I got dismissed from Jury Duty for saying as much. I didn’t say it was a 4th Amendment issue but I did say that I thought the public safety thing was a shame and DUI checkpoints were more about revenue generating.

        “Meanwhile. 3% of our population is incarcerated; one of the greatest humanitarian crises of our time.”

        I agree and having 458 people shot by police so far is also a humanitarian crisis but I think the U.S. suffers what I call “the large population problem”. We are a nation of 300 plus million people. California alone has nearly 40 million people. England has 53 million people.

        Maybe a lot of people just look at the 458 killed and see this as a rounding number in a nation of 300 million people. Maybe they see it in terms of proportion?

        When Lee Kwan Yew died, there were a lot of articles about how he turned Singapore into a first world nation but did so by being not quite a democracy and not quite an autocracy. The issue is that a lot of people seem to go for the Singaporean version of freedom and liberty over the chaotic version that many American liberals and libertarians prefer. One article on the Atlantic featured a Singaporean who talked about freedom is real about being safe in public and not needing to worry about being on dark streets late at night or you can be a woman in subway without being harassed. Very few people seem to go for the alleged Ben Frankling quote of those who give up liberty for temporal safety, deserve neither.*

        *I only heard this in the film version of 1776 (the musical). I am not sure if Franklin ever said anything approximate but I see people use the quote in debates.Report

      • Avatar LeeEsq in reply to Will H.
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        says:

        I’ve read recently that American police officers killed more people in 2014 than British police officers killed since 1900. This is how bad American policing is.Report

      • Avatar Oscar Gordon in reply to Will H.
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        says:

        458 is an estimate (since there are no reporting requirements to the FBI with regard to police use of force), and one that they think is too small by a factor of 2.Report

      • Avatar dragonfrog in reply to Will H.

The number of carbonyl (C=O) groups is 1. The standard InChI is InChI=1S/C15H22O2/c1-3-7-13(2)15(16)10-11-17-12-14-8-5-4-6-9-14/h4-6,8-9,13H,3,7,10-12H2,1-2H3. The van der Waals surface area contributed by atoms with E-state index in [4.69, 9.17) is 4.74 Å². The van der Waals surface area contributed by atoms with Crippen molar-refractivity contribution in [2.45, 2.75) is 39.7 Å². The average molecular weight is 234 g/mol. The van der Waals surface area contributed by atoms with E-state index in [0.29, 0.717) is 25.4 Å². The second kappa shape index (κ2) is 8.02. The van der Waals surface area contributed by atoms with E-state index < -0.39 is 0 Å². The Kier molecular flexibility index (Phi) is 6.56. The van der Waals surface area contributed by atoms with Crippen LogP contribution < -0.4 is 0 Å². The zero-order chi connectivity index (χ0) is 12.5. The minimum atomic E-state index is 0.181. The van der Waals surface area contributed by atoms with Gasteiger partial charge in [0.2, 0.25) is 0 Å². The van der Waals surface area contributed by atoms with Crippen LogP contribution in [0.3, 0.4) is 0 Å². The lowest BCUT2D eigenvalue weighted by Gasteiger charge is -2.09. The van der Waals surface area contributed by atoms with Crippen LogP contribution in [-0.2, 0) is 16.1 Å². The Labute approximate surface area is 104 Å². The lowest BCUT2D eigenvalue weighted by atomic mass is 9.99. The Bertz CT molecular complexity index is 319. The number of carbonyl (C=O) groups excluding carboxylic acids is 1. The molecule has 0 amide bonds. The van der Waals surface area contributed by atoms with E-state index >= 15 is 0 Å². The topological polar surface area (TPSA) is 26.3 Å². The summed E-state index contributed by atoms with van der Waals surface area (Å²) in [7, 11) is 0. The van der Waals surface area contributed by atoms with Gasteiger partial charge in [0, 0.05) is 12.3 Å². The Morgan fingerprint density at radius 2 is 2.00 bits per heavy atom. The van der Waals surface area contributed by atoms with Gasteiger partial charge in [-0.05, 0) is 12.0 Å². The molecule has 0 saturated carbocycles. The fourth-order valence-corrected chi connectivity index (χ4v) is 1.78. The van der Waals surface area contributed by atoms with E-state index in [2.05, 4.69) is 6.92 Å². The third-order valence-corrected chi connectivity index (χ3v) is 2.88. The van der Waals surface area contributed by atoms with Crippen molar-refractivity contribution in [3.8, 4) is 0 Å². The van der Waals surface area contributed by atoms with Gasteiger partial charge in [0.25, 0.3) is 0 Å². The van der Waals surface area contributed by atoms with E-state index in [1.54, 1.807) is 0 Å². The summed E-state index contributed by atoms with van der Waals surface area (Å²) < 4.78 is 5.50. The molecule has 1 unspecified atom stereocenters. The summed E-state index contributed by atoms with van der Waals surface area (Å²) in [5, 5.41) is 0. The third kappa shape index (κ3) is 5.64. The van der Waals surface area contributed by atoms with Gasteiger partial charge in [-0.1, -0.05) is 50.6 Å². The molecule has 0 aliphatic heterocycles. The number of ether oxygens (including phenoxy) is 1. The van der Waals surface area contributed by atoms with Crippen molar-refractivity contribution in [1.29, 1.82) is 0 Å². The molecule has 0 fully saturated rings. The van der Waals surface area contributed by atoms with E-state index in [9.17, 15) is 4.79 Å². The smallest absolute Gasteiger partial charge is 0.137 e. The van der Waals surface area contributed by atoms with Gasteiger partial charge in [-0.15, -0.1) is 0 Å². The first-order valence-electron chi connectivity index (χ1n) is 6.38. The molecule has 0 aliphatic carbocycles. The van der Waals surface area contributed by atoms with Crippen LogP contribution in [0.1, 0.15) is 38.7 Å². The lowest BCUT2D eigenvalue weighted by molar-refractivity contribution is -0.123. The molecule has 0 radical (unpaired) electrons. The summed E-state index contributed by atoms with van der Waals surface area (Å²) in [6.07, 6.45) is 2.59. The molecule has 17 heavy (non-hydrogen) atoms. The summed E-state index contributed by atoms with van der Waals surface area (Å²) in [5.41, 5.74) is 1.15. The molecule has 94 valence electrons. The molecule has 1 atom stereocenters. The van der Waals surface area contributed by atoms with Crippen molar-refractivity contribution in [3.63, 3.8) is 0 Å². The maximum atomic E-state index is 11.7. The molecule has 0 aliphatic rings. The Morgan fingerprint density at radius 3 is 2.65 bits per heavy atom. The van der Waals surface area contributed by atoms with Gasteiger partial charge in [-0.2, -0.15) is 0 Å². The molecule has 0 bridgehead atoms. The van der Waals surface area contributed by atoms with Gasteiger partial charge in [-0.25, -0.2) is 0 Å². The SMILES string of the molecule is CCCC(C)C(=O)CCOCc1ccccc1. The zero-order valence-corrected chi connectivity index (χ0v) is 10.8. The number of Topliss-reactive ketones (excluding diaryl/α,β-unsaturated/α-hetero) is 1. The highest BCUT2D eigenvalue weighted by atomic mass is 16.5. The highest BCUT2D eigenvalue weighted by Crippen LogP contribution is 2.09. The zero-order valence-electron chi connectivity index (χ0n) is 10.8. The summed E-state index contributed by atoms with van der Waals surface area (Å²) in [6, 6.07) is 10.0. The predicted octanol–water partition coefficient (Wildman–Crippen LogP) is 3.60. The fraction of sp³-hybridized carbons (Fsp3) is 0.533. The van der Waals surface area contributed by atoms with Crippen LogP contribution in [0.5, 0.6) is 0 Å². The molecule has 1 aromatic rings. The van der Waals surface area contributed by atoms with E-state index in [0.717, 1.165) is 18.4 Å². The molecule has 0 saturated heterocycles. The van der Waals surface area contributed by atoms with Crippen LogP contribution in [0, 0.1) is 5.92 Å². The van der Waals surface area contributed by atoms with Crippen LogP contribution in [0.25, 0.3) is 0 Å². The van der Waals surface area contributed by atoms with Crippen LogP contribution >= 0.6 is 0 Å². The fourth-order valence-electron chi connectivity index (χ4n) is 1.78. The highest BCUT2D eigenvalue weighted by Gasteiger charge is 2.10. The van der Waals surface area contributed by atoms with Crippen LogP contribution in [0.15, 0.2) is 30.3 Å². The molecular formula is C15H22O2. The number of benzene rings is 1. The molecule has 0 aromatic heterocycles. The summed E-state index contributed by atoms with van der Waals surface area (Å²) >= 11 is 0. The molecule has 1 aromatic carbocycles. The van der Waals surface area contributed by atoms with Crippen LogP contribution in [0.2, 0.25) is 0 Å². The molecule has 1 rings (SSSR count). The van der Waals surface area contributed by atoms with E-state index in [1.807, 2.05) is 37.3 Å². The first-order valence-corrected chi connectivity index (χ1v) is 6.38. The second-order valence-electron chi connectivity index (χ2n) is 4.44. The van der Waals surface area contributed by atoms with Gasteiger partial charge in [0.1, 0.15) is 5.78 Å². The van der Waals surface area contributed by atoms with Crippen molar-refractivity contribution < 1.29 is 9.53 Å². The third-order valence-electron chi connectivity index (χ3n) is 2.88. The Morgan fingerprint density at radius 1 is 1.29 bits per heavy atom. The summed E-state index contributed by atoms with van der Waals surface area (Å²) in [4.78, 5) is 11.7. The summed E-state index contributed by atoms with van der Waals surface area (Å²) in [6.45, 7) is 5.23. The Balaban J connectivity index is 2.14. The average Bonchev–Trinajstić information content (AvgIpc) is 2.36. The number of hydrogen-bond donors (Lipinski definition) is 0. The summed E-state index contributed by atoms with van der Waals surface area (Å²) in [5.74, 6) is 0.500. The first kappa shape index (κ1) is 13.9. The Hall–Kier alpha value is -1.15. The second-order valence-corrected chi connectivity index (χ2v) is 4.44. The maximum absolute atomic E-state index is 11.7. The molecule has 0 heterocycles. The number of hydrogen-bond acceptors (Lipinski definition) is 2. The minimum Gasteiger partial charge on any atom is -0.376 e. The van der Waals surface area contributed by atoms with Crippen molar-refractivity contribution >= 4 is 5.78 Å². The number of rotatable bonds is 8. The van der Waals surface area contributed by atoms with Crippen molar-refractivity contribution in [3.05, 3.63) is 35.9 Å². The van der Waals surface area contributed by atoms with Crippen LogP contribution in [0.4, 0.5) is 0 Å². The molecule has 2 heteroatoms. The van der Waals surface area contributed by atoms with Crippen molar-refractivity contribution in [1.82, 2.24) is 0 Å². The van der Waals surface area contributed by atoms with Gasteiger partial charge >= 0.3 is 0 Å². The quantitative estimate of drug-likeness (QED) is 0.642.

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        says:

        The numbers I read were that American police had killed more people in March 2015 alone (111) than UK police killed since 1900 (52).

        But the source for the latter number was a Wikipedia page listing kilings by police in the UK – not an exhaustive list, just a list.

        British security forces (Royal Ulster Constabulary and British army, but deployed in a policing capacity) killed an estimated 363 people in Northern Ireland since 1969 alone. So, clearly the latter number is only obtainable if you deliberately elide most of what would reasonably be called “police killings”Report

      • Avatar Chris in reply to Will H.
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        says:

        Damn our police kill a lot of people: http://killedbypolice.net/

        Canada’s not doing so hot either.Report

      • Avatar Christopher Carr in reply to Will H.
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        says:

        Yes, because there are so many people behind bars for just liking the hooch. Those poor innocent cherubs!

        And also, harsh punishments for DUI are totally analogous to police murder.Report

  3. Avatar Will Truman
    Ignored
    says:

    “America, where a cop shoots a guy in the back and plants a weapon on him on video and we’re like ‘Is he gonna get convicted…?'” -Danny BowesReport

    • Avatar Will H. in reply to Will Truman
      Ignored
      says:

      It seems like that would be reasonable grounds to examine prior arrests for possible exoneration.Report

    • Avatar Stillwater in reply to Will Truman